Snapchat’s recent entry into the AI race with the release of its new chatbot, My AI, caused an immediate, significant uproar amongst its user base when they discovered it had unexpected access to their personal information.
“I’m your new AI chatbot,” the opening prompt says. “You can ask me just about anything and I’ll do my best to help. I’m always here for a laugh, and you can give me a name if you’d like. Is there anything I can do for you today?”
My AI appeared pinned to the top of every user’s chat feed — who has the automatic updates setting enabled — on April 20 without their consent or warning, and cannot be removed, blocked or hidden. Though it is powered by OpenAI’s ChatGPT technology, the chatbot’s reception has been far from favorable among students The Sun spoke to — even when compared to its parent AI — with Cornellians concerned about intrusive behavior and potential privacy breaches.
My AI has the ability to track a user’s city-level location and general distance if a user shares their location with SnapChat — even if they are in “Ghost Mode,” which prevents the user from appearing on the SnapMap. According to Snapchat’s website, My AI cannot view the location of users who do not grant permission for the app to track their location.
“I’ve seen people ask what their location is, and the AI will respond with their location, and they’ll [the user] say how do you know, and the AI will say I don’t,” Ben Chenven ’26 said.
For years, Snapchat has been a trusted platform for many, primarily due to its emphasis on privacy, according to students who spoke with The Sun. The inability to remove or control the My AI feature has eroded their confidence.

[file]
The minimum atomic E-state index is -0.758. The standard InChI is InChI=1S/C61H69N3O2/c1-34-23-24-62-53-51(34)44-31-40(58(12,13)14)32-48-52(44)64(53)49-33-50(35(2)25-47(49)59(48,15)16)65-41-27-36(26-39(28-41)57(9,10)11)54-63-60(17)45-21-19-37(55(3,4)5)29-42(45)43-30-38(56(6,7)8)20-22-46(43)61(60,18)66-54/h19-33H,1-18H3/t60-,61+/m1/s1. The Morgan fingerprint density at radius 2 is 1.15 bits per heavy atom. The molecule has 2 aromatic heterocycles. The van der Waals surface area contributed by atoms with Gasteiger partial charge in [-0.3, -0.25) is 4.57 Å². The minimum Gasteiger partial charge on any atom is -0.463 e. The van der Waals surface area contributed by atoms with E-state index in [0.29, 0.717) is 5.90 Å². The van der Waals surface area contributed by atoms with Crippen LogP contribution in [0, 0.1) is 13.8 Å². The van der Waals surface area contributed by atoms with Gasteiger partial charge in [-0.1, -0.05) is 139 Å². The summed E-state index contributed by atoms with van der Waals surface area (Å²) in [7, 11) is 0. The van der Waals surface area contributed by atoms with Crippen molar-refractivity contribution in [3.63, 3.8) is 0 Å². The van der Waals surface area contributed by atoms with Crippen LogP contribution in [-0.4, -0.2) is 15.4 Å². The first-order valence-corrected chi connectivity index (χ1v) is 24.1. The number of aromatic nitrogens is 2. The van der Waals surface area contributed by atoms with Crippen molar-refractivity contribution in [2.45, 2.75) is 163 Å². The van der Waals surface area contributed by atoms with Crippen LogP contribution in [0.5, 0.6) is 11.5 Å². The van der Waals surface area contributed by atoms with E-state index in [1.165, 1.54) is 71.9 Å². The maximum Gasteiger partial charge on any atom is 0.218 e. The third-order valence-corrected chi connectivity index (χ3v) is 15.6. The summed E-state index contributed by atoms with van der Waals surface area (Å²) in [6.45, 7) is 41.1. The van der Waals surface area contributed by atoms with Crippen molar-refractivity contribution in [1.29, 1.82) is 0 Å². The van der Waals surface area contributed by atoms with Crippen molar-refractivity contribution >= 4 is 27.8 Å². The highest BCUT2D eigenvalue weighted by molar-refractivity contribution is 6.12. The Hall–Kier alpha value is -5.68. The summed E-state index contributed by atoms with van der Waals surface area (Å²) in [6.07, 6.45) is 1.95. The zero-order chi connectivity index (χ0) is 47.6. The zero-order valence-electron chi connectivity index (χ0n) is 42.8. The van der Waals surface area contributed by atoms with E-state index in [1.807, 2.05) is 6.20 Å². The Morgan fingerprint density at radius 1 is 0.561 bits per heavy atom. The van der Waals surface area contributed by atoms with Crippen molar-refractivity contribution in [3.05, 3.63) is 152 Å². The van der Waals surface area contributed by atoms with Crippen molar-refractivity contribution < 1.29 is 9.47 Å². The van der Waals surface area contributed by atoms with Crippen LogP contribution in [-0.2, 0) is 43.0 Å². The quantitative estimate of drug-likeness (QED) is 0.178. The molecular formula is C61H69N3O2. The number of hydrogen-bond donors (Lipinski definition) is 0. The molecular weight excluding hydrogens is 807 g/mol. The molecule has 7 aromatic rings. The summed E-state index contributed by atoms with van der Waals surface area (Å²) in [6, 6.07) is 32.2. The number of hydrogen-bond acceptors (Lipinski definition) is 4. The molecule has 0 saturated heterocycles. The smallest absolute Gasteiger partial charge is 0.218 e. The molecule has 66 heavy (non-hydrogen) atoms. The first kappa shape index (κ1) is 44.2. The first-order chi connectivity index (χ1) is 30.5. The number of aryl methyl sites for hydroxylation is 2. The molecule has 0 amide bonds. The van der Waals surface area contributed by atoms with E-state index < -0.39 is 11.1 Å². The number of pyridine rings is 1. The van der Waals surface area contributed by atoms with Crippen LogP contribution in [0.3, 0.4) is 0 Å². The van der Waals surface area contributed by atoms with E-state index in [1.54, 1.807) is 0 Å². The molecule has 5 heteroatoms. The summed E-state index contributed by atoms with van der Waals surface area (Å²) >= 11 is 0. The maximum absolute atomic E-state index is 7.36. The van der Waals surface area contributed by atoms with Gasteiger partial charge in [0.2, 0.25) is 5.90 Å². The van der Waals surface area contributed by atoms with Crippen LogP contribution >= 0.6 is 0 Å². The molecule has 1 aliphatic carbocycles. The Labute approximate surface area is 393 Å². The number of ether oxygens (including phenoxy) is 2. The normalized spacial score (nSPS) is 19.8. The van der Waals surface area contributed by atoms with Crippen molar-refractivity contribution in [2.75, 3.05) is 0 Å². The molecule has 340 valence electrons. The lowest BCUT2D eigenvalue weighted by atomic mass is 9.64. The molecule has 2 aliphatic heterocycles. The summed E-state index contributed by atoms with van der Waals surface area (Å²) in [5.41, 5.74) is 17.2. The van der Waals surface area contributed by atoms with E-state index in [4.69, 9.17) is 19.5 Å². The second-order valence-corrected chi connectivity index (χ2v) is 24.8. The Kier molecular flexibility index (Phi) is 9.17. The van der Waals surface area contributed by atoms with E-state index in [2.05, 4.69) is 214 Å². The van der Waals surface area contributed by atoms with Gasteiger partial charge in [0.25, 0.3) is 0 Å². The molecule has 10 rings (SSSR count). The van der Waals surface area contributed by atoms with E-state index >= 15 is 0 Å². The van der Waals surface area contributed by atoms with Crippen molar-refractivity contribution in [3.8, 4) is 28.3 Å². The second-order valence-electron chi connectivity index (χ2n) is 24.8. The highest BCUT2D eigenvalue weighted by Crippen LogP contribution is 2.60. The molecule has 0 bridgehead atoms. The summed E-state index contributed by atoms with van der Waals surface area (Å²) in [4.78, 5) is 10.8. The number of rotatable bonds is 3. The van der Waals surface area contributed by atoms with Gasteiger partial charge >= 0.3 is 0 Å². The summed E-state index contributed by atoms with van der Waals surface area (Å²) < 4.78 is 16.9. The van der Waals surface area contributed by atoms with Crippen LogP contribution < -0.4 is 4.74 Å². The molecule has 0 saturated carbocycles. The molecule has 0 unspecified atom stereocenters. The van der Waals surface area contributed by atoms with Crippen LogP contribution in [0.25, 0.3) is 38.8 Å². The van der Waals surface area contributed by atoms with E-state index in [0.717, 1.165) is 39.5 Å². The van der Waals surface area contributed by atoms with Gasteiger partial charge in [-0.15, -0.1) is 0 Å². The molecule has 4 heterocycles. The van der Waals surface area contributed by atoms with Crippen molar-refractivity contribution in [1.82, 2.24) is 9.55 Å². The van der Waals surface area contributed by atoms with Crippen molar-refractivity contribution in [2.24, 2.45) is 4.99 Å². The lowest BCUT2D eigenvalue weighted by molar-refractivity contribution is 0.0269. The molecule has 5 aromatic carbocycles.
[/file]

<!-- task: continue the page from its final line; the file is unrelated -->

“Snapchat is an app that is known for ‘deleting’ the snaps after they’re viewed, but I feel like I don’t trust Snapchat in general,” Alice Liu ’25 said. “I definitely feel cautious about it.”
With the rollout of My AI, users are feeling their boundaries are being overstepped, and in response have begun to question their experiences on Snapchat. Neil Janjikhel ’25 said that he viewed the chatbot as “creepy” and expressed concerns about its undisclosed knowledge.
“I don’t know [what else it knows], and that’s what worries me,” Janjikhel said.
However, Kurt Fass ’25 said the concern is not the abilities of the chatbot, but rather users failing to read terms and conditions.
“I think the main concern isn’t so much about the AI,” Fass said. “It’s more about these apps that we all sign up for because we never read the terms and conditions. We always scroll through, click ‘submit,’ waive our rights and just say, ‘Alright, that’s good enough.’”
Fass elaborated that social dynamics and convenience cause people to willingly give up privacy.
“There’s a certain point in which we trade privacy for convenience,” Fass said. “In this case, we use all these apps and waive our rights and sign these long contracts that we’ll never read, because one, everyone uses it, so peer pressure, and two, because it’s just convenient. We trade our privacy for convenience, so I’m not surprised.”
Canela Garcia DeMetropolis ’23 is a Sun contributor and can be reached at [email protected].